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NETGEAR GS605AV 5-Port Gigabit Network Switch - Performance

With all the traffic types in a network things can easily get congested. The NETGEAR GS605AV is a simple to use solution that anyone can set up.

By: | Switches in Networking | Posted: Apr 23, 2010 4:20 pm
TweakTown Rating: 88%Manufacturer: NETGEAR



We used PerformanceTest 6.1 by PassMark which you can find out more information about here. It has a handy Advanced Networking section which is perfect for our testing.


For our testing of the NETGEAR GS605AV we did things a little different. I set up a NAS appliance with a few HD encoded movies (MKV files at 1080p) and then connected my media playback system to different ports on the GS605AV. At the same time I also threw in a large (6.5GB) file transfer to see what the results would be.


In the graph below you see best possible speeds recorded using PassMark. However, we also wanted to gauge real world use to see how the different pre-set levels of QoS would work.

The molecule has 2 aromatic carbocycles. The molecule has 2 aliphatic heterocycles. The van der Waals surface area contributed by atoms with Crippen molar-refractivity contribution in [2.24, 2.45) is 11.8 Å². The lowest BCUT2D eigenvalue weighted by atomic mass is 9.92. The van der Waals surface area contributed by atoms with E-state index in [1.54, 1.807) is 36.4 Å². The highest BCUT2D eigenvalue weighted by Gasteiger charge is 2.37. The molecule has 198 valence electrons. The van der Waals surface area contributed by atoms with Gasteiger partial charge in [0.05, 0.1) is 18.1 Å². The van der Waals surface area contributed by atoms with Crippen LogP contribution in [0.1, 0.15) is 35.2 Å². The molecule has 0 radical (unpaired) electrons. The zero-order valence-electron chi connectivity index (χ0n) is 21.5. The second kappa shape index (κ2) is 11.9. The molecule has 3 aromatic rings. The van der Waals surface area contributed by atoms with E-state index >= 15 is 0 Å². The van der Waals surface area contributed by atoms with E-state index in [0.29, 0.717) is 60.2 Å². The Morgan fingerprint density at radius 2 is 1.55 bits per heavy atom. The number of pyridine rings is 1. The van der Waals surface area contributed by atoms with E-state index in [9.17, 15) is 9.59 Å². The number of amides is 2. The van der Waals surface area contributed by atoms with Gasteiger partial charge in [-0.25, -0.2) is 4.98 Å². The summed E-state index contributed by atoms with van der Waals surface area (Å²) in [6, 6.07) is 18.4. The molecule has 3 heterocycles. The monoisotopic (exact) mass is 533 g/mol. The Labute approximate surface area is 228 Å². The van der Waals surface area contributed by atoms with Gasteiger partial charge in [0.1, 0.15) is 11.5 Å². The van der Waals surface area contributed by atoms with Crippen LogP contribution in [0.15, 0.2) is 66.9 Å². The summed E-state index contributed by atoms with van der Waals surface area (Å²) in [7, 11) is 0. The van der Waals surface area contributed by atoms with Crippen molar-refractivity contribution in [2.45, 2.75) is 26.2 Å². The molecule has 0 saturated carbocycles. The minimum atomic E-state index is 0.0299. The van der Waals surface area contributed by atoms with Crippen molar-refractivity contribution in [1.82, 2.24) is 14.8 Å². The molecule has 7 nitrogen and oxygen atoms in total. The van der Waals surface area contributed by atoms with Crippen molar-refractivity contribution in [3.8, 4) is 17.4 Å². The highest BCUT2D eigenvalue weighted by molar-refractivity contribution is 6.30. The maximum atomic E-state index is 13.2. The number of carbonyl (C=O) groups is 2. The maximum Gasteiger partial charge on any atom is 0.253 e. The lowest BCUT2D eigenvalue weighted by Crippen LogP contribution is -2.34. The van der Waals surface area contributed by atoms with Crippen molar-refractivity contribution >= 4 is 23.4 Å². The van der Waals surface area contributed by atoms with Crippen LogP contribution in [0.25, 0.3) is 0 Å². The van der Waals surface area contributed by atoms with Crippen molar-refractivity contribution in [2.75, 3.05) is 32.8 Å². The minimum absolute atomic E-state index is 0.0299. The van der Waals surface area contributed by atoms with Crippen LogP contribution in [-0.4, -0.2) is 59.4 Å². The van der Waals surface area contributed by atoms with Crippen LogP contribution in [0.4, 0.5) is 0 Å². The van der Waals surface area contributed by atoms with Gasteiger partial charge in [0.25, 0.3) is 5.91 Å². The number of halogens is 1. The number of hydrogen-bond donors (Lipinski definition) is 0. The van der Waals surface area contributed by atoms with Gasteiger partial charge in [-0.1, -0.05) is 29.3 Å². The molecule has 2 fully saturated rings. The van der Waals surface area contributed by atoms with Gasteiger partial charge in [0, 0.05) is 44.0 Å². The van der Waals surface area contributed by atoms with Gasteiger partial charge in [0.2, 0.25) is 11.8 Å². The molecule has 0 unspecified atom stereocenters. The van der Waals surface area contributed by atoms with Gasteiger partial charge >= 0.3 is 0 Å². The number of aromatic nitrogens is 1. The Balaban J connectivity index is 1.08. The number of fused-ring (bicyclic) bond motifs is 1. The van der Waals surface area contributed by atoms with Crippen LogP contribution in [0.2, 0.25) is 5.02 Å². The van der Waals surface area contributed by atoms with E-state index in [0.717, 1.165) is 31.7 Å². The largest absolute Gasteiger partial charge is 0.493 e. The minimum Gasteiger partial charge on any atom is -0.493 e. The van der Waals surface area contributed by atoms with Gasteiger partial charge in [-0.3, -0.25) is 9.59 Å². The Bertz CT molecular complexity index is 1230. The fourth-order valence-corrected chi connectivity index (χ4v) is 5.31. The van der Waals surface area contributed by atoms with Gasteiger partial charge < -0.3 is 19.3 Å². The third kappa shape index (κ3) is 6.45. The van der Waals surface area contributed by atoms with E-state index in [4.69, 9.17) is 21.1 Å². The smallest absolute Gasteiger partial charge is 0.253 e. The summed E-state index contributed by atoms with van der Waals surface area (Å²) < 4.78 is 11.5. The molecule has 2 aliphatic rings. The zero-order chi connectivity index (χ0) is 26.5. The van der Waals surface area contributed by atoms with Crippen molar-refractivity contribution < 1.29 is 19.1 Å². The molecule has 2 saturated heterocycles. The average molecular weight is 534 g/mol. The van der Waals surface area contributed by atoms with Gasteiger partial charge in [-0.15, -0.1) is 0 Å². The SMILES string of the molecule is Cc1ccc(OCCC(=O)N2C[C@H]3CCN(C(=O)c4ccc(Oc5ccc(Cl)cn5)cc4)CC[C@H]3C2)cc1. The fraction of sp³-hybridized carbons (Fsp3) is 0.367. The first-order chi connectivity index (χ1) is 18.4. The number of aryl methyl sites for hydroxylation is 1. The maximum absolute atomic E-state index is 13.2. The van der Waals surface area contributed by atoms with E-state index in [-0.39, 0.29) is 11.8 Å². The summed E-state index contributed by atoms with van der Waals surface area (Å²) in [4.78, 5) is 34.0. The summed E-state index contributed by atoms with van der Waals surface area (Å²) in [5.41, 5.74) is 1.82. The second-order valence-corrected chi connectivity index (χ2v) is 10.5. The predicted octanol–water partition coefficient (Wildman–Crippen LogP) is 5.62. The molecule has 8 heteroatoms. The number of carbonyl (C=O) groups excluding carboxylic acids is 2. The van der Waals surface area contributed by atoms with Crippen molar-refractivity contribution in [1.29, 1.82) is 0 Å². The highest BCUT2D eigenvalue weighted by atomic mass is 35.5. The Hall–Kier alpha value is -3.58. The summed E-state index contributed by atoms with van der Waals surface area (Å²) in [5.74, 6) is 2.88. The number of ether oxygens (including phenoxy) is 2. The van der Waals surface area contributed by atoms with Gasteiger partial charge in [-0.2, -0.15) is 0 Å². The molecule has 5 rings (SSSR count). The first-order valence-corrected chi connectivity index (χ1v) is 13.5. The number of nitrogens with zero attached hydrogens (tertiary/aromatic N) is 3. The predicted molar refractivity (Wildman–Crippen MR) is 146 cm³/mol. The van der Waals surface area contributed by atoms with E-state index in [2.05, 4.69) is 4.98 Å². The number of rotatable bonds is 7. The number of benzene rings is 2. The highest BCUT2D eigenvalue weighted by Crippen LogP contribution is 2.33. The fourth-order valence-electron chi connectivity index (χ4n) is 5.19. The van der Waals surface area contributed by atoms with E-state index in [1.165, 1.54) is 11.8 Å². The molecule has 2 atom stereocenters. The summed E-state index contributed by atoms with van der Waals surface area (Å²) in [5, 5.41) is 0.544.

- Raw Bandwidth




As everything was hardwired, you can see the speeds in our best possible setup testing are very good. They are what you would expect a gigabit switch to be able to give you.


However, we found some interesting items once we started our real-world test. The GS605AV worked flawlessly with the Seagate BlackArmor NAS-220 as the media storage device (plugged into the dark green port) and our two "work systems" plugged into the two light green ports. I was very impressed with the way it handled traffic. As soon as I started up a movie the file transfer slowed down to allow smooth playback of the video I had selected. This is exactly what you would expect from a switch with a QoS function and shows that the QoS levels are setup pretty well.


When I began to move things around I noted different results (of course) and encountered an issue. With the Download system in the dark green port and the NAS and Media Playback system in the light green I saw both media and file transfer impacted. I started to note stuttering and the occasional jump in the MKV file while the file transfer also slowed down. The reduction in speed was not as large as when the download system was in the light green port, but it was still noticeable.


As you would expect, when I moved things down to the yellow ports I began to have more issues when I loaded up the switch with traffic. If I was doing one or the other, everything was fine no matter where the items were plugged in. It was only when I started up other items that we saw the QoS kick in, which is as it should be.


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